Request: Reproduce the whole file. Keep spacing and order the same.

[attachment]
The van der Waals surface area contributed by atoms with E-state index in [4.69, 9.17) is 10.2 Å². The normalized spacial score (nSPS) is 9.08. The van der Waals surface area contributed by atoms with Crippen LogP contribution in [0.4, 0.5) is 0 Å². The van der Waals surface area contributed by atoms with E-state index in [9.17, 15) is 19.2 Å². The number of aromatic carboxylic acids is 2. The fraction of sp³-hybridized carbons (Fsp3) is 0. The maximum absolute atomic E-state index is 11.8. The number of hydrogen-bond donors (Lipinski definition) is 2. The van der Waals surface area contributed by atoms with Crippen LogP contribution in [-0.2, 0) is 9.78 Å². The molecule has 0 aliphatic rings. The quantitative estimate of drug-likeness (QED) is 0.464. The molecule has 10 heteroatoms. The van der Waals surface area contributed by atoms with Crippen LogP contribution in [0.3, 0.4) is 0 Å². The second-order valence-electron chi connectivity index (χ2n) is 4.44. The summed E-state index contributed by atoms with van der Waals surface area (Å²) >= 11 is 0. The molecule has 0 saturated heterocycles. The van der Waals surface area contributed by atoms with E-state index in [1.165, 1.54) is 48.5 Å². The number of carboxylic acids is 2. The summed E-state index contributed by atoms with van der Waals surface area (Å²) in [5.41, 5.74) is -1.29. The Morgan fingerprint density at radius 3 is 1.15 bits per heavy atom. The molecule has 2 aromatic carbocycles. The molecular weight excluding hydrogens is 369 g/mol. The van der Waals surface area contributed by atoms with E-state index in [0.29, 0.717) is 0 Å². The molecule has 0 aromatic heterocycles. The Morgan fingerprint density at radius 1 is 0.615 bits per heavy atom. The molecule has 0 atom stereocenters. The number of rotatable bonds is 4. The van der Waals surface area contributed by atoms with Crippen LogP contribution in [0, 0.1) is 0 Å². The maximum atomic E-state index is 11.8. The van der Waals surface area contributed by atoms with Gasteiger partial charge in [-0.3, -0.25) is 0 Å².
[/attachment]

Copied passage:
The van der Waals surface area contributed by atoms with E-state index in [4.69, 9.17) is 10.2 Å². The normalized spacial score (nSPS) is 9.08. The van der Waals surface area contributed by atoms with Crippen LogP contribution in [0.4, 0.5) is 0 Å². The van der Waals surface area contributed by atoms with E-state index in [9.17, 15) is 19.2 Å². The number of aromatic carboxylic acids is 2. The fraction of sp³-hybridized carbons (Fsp3) is 0. The maximum absolute atomic E-state index is 11.8. The number of hydrogen-bond donors (Lipinski definition) is 2. The van der Waals surface area contributed by atoms with Crippen LogP contribution in [-0.2, 0) is 9.78 Å². The molecule has 0 aliphatic rings. The quantitative estimate of drug-likeness (QED) is 0.464. The molecule has 10 heteroatoms. The van der Waals surface area contributed by atoms with Crippen LogP contribution in [0.3, 0.4) is 0 Å². The second-order valence-electron chi connectivity index (χ2n) is 4.44. The summed E-state index contributed by atoms with van der Waals surface area (Å²) >= 11 is 0. The molecule has 0 saturated heterocycles. The van der Waals surface area contributed by atoms with E-state index in [1.165, 1.54) is 48.5 Å². The number of carboxylic acids is 2. The summed E-state index contributed by atoms with van der Waals surface area (Å²) in [5.41, 5.74) is -1.29. The Morgan fingerprint density at radius 3 is 1.15 bits per heavy atom. The molecule has 2 aromatic carbocycles. The molecular weight excluding hydrogens is 369 g/mol. The van der Waals surface area contributed by atoms with E-state index in [0.29, 0.717) is 0 Å². The molecule has 0 aromatic heterocycles. The Morgan fingerprint density at radius 1 is 0.615 bits per heavy atom. The molecule has 0 atom stereocenters. The number of rotatable bonds is 4. The van der Waals surface area contributed by atoms with Crippen LogP contribution in [0, 0.1) is 0 Å². The maximum atomic E-state index is 11.8. The van der Waals surface area contributed by atoms with Gasteiger partial charge in [-0.3, -0.25) is 0 Å².